Tuesday, July 15, 2008


    I mentioned awhile back that one of the special evening events at our church camp this summer was "The Night of Silence" in which the youth spent time in complete silence experiencing a variety of camper-created prayer stations. I thought I'd share a few of the ideas they came up with, all of which would work at camp or youth group or many other ministry settings. These activities can be adapted as you see fit to your particular prayer traditions. Each offers a template and taps into various ways of engaging the senses in the experience of prayer. If we are to take seriously Paul's encouragement to "Pray without ceasing" then it's possible that everything we do is prayer, provided we do it with awareness of communion with God and openness to God's spirit.

    Prayer Path - Create a simple circular path out of tape on the floor or chairs and rope. Design the path to wind in on itself and reach an open center space that is equipped with pillows on the floor and written instructions for participants to sit and offer silent prayers for those people who have been important to their own prayer journey and to offer thanks to God for their guidance.

    Play-Do Prayers - Provide a variety of play-do colors and invite worshippers to create a mini-sculpture to represent a particular prayer need, joy, or concern. As participants finish, they can add their creation to those of others and contemplate and lift up all the other prayers that have been depicted.

    Water Prayers - Provide a large glass bowl and pitcher of water. Provide instructions for participants to offer a silent prayer and pour a small amount of water into the bowl. As each person prays, his or her water prayers are mixed with those of others as the bowl fills.

    Mural Prayers - Tape a large sheet of paper to a wall and provide markers and crayons. Worshippers can use this canvas to create a mural of prayers on a particular topic (such as "the world" or "peace" or "hurt") or it could be used graffiti-style, allowing for individual creativity to represent words, pictures, symbols, poetry, etc. to offer up prayers to God.

    Braided prayers - Set out colorful strips of cloth and a length of clothesline tied between to trees or posts. Invite worshippers to take three cloth strips to represent three people or things they want to pray about. Tie the ends of the three strips to the clothesline and then braid the three together, all the while meditating and praying on the selected pray concerns. Encourage participants to take note of the braided cloths left by others and to consider their prayers as well.

    Prayer Stones - Assemble a collection of smooth stones and ask participants to choose one and hold it firmly in their hands, focusing on and praying for a particular joy or concern. When ready, worshippers should take a sharpie and write a word on phrase on the stone to represent their prayer and then add it to the growing pile left by others.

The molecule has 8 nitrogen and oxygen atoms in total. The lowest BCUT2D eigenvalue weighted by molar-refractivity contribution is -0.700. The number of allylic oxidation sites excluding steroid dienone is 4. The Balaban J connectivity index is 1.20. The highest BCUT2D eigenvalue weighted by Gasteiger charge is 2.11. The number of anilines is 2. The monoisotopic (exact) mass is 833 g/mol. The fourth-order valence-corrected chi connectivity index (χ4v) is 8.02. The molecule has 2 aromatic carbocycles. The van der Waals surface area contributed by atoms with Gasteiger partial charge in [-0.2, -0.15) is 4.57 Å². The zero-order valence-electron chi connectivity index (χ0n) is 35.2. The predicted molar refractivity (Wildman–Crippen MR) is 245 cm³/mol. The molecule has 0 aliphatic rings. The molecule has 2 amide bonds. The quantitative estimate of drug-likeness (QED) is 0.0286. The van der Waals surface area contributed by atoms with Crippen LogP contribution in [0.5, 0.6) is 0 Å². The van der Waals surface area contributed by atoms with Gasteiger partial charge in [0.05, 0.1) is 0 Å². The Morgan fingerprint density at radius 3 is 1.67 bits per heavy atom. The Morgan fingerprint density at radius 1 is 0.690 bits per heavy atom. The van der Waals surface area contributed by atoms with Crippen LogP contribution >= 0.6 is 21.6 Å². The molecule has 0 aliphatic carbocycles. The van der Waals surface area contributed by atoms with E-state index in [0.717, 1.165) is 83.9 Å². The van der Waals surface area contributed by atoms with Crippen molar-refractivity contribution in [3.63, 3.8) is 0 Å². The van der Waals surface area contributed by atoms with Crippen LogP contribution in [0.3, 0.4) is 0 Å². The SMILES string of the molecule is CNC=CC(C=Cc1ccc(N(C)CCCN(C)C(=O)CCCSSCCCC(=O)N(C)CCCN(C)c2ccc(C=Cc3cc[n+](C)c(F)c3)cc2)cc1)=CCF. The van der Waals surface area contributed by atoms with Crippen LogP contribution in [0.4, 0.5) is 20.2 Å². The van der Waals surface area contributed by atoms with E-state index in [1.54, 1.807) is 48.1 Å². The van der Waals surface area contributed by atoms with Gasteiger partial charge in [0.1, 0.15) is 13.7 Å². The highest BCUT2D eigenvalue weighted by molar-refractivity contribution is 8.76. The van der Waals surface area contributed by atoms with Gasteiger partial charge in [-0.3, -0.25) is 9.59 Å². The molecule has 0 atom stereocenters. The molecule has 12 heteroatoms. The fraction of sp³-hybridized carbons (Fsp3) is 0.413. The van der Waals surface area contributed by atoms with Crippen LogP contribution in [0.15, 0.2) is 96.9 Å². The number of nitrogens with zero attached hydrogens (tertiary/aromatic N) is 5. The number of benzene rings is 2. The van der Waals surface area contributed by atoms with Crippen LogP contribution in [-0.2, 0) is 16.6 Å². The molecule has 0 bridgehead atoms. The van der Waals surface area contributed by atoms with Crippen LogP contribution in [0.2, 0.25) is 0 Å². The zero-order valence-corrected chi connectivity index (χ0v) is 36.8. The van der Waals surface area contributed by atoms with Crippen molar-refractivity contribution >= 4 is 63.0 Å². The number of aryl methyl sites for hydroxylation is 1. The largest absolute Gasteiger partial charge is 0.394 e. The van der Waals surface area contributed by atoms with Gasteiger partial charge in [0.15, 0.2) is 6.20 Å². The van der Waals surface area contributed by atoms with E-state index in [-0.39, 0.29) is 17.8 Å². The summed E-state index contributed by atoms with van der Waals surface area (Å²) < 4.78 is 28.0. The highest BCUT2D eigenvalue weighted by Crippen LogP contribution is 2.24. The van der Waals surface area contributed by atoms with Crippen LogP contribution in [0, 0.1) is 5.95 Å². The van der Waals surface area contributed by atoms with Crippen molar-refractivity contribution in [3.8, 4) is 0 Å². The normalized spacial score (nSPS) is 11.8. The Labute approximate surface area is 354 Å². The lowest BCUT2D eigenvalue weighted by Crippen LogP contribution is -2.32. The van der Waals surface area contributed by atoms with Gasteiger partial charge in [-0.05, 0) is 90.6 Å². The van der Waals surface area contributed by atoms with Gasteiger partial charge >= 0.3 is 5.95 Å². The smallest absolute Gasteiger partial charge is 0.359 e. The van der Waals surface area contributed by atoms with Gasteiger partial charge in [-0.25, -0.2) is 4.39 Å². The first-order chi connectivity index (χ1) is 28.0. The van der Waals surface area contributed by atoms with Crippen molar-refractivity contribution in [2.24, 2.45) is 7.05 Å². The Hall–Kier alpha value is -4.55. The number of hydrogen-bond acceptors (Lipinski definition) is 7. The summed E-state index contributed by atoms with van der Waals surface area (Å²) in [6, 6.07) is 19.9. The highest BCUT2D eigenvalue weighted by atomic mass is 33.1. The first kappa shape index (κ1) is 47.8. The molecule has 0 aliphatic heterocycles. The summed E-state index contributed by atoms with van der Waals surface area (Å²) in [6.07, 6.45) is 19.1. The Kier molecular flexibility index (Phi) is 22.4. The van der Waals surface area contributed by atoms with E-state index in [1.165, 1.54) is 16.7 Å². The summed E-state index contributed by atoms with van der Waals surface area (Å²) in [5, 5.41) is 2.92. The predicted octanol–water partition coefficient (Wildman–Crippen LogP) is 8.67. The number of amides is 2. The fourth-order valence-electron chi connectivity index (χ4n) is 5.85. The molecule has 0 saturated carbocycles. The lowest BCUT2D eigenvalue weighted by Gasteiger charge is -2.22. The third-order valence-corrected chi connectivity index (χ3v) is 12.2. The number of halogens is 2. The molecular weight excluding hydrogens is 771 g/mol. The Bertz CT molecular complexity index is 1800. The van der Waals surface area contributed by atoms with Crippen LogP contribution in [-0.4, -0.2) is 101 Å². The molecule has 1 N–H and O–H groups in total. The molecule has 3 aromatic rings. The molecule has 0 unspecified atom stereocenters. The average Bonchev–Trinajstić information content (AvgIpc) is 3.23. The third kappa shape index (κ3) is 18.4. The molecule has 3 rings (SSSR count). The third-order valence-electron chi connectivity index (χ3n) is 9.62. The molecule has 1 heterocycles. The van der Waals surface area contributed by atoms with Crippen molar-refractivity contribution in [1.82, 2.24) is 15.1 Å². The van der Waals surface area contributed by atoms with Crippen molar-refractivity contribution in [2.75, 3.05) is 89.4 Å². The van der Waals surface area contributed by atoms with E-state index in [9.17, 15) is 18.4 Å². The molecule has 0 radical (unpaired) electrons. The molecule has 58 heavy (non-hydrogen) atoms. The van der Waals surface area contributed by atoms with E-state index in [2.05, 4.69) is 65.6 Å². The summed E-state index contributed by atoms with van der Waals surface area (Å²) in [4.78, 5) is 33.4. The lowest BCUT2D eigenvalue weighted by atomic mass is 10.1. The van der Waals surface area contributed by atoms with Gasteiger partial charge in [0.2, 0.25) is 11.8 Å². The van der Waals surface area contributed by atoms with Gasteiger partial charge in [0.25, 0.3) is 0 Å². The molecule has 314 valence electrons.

Candle Shape Prayers - Set out a number of votive candles and a lighter. Instruct a small group to work together, in silence, to form together a shape or symbol to represent a prayer need of the world. When the group senses the image is complete, have them work together to light each candle, hold hands, and pray in silence.

    Pipe Cleaner Prayers - Invite worshippers to take several pipe cleaners and form a shape or design that communicates a prayer concern. Ask them to add their creation to those of others and to spend time contemplating all the prayer concerns represented.

    Stick Sculpture Prayers - I must admit the exact focus of this one alludes me but I'm sure you could creatively adapt it. Found sticks were provided and the group worked together to form a sculpture. Perhaps each added stick represents an individual prayer and the sculpture represents our prayers connected to each other, or perhaps the entire sculpture represents a prayer.

    Of course, any of these prayer experiences could be enhanced by providing scriptures to read, sacred music, written questions to encourage thought and meditation, or icons such as images of Jesus or biblical stories in art. You can find other creative worship ideas, including more suggestions for interactive prayer stations, here.

    -- Brian


    Anonymous said...

    why are you guys so awesome?
    seriously, can i be in your youth group?

    alaina said...

    I love it!

    Thanks for writing out a great summary for others to use!

    We did something similar at our JH retreat this spring. Our youth were given a material and told to create a prayer station. We had foil, pillows, playdough, water, a stack of nature photos (rejects from my archives), mirrors, candles, maybe something else that I am forgetting. They spent an hour or so preparing the station and then an hour circulating between them.
    The "Amen" station was a mural station.

    Youth and Parents still talk about how powerful they were. very very cool.

    Brian said...

    Thanks for the props, Jeremy!

    Alaina, I love the idea of giving them items and having them use those to brainstorm a prayer station. I'll definitely use that next time around!

    suzanne said...

    Thanks for the ideas. We used several of these stations for a modified Taize-style service that we did recently for our church (not just youth). The evening was focused on prayer, and the worship team's desire was for folks to experience prayer not talk/hear about it. It was a huge hit - and we've had requests to do another one. Thanks!